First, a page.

The Last Whistle: New Fort Worth Based Film Tackles Sudden Cardiac Arrest
On a winning streak, a storied high school football coach pushes his players by running extra. Suddenly, one of the players collapses during the intense practice.
While this is the plot of a new movie, it’s based on fact. Sudden Cardiac Arrest (SCA) is the leading cause of death in young athletes. The Fort Worth based movie, The Last Whistle, takes a look at what happens when no one knows what to do after a high school football star collapses and dies at practice from sudden cardiac arrest.
Sarah Thieroff, Project ADAM Texas Coordinator at Cook Children’s, hopes The Last Whistle brings awareness to not only SCA, but also how to be prepared for such an event.
“Every school does a fire drill, but the last time a student died in a school fire was 1950. On the other hand, a young competitive athlete dies suddenly every three days. This is something we need to make people aware of and I hope The Last Whistle will do that,” Thieroff said.
Thieroff says that 20% of our population goes to school each day, and parents assume they’re healthy and safe, but there is always the chance for sudden cardiac arrest, which is why Project ADAM is so important.
The reality is that parents and staff often don’t realize their school keeps an AED on site for situations like the one portrayed in The Last Whistle, or with the Cook Children’s programs namesake, Adam Lemel. In 1999, Adam, who was 17 years old at the time, collapsed during a basketball game and died from sudden cardiac arrest. Like in The Last Whistle, knowing where there is an AED on site and how to use it could have saved his life.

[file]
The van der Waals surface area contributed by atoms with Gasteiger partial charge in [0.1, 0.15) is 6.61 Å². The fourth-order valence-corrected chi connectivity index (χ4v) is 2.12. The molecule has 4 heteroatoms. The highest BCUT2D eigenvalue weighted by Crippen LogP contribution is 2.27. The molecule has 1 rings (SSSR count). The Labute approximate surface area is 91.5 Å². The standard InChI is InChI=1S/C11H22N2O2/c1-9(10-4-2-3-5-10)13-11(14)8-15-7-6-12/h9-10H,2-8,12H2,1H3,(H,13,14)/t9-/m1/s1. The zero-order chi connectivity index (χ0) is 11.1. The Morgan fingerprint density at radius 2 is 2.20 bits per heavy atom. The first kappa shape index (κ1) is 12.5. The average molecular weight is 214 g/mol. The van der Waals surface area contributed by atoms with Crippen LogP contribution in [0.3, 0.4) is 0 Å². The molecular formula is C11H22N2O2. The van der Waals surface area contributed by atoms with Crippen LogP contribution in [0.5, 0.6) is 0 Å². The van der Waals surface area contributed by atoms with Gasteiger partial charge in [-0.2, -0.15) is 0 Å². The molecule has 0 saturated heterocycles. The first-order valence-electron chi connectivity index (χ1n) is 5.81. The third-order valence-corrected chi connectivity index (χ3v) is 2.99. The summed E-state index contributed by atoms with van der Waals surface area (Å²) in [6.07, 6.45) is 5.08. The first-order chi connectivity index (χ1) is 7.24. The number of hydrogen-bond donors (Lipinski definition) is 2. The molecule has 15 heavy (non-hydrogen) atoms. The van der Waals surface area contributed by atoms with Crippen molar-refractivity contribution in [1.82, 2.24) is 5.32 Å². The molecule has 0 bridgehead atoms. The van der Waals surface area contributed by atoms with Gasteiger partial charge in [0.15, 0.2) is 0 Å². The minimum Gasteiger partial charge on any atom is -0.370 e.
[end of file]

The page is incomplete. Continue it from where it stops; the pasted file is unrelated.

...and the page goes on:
There are now 20 Project ADAM programs in 16 states, and 150 lives have been saved to date nationwide. These 150 lives saved are because students and staff were properly trained on how to react to sudden cardiac arrest, Thieroff says.
Currently in the Texas Project ADAM program there are 414 Heart Safe Schools and 14 Heart Safe School districts. In 2018 eight lives were saved in Project ADAM Texas schools. It is the hope that through movies like The Last Whistle and stories like Adam’s that people will be encouraged to learn what to do in the case a sudden cardiac arrest occurs.
Our conversation with the writer and director of The Last Whistle, Robert Smat
Robert Smat is a Louisana born, Texas-raised director of more than 50 short films, commercials and music videos. He played football for All Saints Episcopal School, winning a state championship in 2012. Smat originally planned on going to school for quantum physics, but after prayer and talking with his parents and high school advisors, he made the decision to go to film school. After applying to 10 schools, none of which were in Texas, he chose to attend the University of Southern California Film School. As fate would have it, he found himself back in Texas to film his first feature film, The Last Whistle.
“While it isn’t as common as car accidents, it still happens everywhere,” Smat said.
For Smat writing is about being authentic and getting a message out to his audience, and this movie allows him to spread the message about Sudden Cardiac Arrest (SCA). The Last Whistle provides a subtle message on the importance of knowing what to do in the case of SCA and acting quickly, instead of waiting for paramedics. For Smat, the ultimate goal of this movie is to save a life, with the hope that one parent will see it and decide to take their child to the doctor to get tested.
The Last Whistle premieres Friday, June 28, at the Studio Movie Grill on Spring Valley in Dallas, as well as on iTunes.
Q: Why was it important to you to have a message in your story?
A: There are too many movies that either have no message or their message is actually a little too heavy handed. I think we've really lost sight of movies with a subtle message. I guess it's debatable for people who see the movie whether they think the message is subtle. But I just think movies and art are such an important way to have an impact on society. It's not creating some sort of positive change as at the same time that it's entertaining people. Because I think the entertainment is the first priority.
Then why are you doing it? There are people who do it just for entertainment, but for me I sort of need that reason. And if I can add one more ounce of good in the world that's a pretty good reason.
Q: How did sudden cardiac arrest become that reason, or that message, for you and this movie?